Vertical migration timing illuminates importance of predator pressure in the ocean's twilight zone
At dusk, millions of fishes, crustaceans, squids, and other animals leave the ocean's twilight zone and swim to the surface. At dawn, they return to deeper waters. New research by MBARI Senior Scientist Kelly Benoit-Bird and Mark Moline—director of the University of Delaware's School of Marine Science & Policy—used autonomous robotics outfitted with acoustic technology to examine the timing of animals' movements out of the depths. Their findings shed new light on why deep-sea animals embark on their massive migration each night.
Sunset and sunrise guide the movements of animals between the surface and the twilight zone—a layer of water 200 to 1,000 meters (660 to 3,300 feet) deep known to scientists as the mesopelagic zone. Each night, the setting sun kicks off the largest migration on Earth. Mobile animals of all sizes and taxa swim from the twilight zone to shallower waters near the surface. With sunrise, they retreat back to the depths.
This phenomenon is called diel vertical migration and is thought to result from the competing need to feed in energy-rich surface waters while avoiding visual predators. Deep-sea animals stay in deeper waters during the day to avoid predators like tunas, salmon, and seabirds that rely on sight to see their prey. This dense aggregation of animals is often called the deep scattering layer. Night affords a cover of darkness so these animals can feast on the abundant food near the surface while avoiding the gaze of their predators. At dusk, the deep scattering layer rises hundreds of meters and dissipates.
Understanding exactly when individuals migrate can allow scientists to test hypotheses about why animals move up and down in the water column.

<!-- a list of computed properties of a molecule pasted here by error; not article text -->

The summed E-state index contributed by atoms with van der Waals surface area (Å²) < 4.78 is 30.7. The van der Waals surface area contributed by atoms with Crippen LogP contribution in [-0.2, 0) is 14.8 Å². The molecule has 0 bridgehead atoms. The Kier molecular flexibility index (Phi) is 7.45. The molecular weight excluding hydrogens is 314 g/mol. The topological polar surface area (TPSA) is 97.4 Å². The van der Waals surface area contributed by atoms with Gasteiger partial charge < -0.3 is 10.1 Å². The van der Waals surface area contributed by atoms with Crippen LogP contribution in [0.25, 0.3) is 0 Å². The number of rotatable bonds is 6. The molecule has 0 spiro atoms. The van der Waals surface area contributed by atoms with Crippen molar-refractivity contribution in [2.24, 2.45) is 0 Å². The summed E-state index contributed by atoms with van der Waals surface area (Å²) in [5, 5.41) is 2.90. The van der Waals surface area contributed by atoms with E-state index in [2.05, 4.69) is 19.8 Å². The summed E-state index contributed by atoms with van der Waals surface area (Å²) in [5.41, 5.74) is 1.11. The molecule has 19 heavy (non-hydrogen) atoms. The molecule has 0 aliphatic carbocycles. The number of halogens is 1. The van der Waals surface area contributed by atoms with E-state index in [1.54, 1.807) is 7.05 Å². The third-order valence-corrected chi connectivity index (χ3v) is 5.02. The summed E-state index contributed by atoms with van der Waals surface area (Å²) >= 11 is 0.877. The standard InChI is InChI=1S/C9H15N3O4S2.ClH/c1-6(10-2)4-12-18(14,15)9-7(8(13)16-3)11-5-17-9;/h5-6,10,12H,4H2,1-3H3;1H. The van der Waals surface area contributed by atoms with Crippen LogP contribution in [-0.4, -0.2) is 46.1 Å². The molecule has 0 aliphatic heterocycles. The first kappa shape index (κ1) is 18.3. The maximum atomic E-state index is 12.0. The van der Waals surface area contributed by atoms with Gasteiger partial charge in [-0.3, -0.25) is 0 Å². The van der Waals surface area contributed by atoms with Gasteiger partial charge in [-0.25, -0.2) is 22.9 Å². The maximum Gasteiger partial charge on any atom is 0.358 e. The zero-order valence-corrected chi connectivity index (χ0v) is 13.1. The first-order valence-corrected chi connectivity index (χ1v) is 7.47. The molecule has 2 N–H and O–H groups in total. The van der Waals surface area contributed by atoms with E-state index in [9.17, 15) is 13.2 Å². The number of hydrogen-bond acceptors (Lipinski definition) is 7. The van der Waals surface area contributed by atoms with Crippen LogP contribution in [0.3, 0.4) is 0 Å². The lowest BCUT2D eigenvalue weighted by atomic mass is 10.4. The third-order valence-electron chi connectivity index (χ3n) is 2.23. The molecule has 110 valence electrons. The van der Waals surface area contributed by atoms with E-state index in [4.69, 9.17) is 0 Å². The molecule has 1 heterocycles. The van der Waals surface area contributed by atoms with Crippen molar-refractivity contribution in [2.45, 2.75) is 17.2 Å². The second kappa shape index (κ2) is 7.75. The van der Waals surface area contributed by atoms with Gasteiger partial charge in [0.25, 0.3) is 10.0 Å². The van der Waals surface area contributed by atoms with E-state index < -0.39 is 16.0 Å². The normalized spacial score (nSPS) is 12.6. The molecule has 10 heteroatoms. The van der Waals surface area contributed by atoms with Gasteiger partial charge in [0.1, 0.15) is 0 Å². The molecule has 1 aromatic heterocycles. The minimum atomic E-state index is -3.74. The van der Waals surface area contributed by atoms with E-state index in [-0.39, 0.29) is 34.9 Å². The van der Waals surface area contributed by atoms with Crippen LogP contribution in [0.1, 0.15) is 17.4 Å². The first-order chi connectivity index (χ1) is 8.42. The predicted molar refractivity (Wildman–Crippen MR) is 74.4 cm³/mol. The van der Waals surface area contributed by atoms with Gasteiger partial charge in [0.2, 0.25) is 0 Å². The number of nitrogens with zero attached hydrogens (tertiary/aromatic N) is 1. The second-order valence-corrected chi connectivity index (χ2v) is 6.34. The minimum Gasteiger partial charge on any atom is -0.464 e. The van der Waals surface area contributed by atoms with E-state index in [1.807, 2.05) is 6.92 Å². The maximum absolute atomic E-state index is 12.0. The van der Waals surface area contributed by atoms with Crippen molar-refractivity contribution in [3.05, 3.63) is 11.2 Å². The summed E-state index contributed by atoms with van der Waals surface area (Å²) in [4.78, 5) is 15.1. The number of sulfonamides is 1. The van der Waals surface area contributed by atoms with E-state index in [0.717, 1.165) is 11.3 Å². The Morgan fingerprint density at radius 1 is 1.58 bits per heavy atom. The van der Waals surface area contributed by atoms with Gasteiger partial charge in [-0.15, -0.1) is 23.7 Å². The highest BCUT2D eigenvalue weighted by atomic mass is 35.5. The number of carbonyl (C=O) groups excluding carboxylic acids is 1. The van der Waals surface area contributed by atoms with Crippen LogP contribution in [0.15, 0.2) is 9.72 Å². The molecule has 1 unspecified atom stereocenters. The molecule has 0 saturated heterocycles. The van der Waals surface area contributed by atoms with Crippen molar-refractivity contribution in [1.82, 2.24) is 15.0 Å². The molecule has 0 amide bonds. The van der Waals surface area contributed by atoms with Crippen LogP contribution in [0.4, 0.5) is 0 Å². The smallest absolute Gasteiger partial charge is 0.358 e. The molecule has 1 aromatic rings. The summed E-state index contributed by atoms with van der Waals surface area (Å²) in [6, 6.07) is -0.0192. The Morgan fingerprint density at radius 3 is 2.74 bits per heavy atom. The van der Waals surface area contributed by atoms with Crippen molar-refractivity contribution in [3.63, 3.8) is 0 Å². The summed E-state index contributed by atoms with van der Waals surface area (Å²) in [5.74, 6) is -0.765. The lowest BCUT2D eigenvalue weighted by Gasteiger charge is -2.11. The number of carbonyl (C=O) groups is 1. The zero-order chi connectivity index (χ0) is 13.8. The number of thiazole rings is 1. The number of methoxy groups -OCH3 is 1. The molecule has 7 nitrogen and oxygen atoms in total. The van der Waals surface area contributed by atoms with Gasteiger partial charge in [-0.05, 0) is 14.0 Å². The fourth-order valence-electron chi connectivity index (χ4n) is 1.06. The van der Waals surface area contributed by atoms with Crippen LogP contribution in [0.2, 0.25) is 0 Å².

"We refer to it as the 'deep scattering layer," but it's not a layer, it's a group of individuals doing different things and making different decisions, so we were able to probe those decisions and understand why animals made them," said Benoit-Bird, who led a new paper in Limnology and Oceanography examining the timing of vertical migration.
Because movements of deep-sea animals occur over a short window of time—typically just an hour or less surrounding dusk and dawn—examining differences in the timing of migration has historically proved challenging. Most tools for studying the movement of the deep scattering layer can detect patterns for populations and communities, but not individuals, making it difficult to understand why deep-sea animals undertake their marathon migrations.
"When we see this from a ship, we only see animals in bulk. We see a layer, not an individual or its neighbor, not how its movement relates to their environment," explained Benoit-Bird. But a modified autonomous underwater vehicle (AUV) has become a critical tool for revealing the fine details of exactly when animals begin to move up from the deep sea.
Ship-based acoustic systems are 400 to 500 meters (about 1,300 to 1,600 feet) away from the deep scattering layer. By adapting these sonar systems to a mobile robotic platform, Benoit-Bird and Moline could get much closer to the scattering layer—close enough to resolve animals as individuals, not just a collection. "It's like if we were trying to see a flock of birds from space, and now we're in an airplane right next to them," described Benoit-Bird. "They're both useful perspectives, but they're very different."
The Deep Ocean REMUS Echosounder (DOR-E) AUV carries two split-beam echosounders that can travel to depths up to 600 meters (almost 2,000 feet). By programming the AUV to swim above and through several sound-scattering layers, researchers can collect sonar data to identify individual animals and to track predators that dive into the layers to hunt. The AUV's 20-hour battery life means it can log acoustic information for almost an entire day, helping researchers understand the daily cycles and behaviors of pelagic organisms.